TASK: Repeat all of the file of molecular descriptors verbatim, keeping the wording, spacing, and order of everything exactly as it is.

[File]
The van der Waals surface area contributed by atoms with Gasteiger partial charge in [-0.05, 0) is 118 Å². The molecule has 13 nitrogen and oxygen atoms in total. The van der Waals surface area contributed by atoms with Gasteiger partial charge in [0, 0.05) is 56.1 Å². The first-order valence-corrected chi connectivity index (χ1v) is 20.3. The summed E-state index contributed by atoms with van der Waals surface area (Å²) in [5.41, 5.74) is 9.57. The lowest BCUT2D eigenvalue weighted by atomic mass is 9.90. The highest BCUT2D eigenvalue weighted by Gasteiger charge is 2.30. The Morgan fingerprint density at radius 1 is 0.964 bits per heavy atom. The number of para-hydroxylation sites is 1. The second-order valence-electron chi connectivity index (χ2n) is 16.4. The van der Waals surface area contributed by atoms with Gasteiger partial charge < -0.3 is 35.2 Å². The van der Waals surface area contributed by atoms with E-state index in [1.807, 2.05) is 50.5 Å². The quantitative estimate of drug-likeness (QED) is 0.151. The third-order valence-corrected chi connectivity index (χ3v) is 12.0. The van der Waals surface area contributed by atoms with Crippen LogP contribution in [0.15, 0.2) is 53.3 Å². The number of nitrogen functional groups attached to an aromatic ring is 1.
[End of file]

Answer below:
The van der Waals surface area contributed by atoms with Gasteiger partial charge in [-0.05, 0) is 118 Å². The molecule has 13 nitrogen and oxygen atoms in total. The van der Waals surface area contributed by atoms with Gasteiger partial charge in [0, 0.05) is 56.1 Å². The first-order valence-corrected chi connectivity index (χ1v) is 20.3. The summed E-state index contributed by atoms with van der Waals surface area (Å²) in [5.41, 5.74) is 9.57. The lowest BCUT2D eigenvalue weighted by atomic mass is 9.90. The highest BCUT2D eigenvalue weighted by Gasteiger charge is 2.30. The Morgan fingerprint density at radius 1 is 0.964 bits per heavy atom. The number of para-hydroxylation sites is 1. The second-order valence-electron chi connectivity index (χ2n) is 16.4. The van der Waals surface area contributed by atoms with Gasteiger partial charge < -0.3 is 35.2 Å². The van der Waals surface area contributed by atoms with E-state index in [1.807, 2.05) is 50.5 Å². The quantitative estimate of drug-likeness (QED) is 0.151. The third-order valence-corrected chi connectivity index (χ3v) is 12.0. The van der Waals surface area contributed by atoms with Crippen LogP contribution in [0.15, 0.2) is 53.3 Å². The number of nitrogen functional groups attached to an aromatic ring is 1.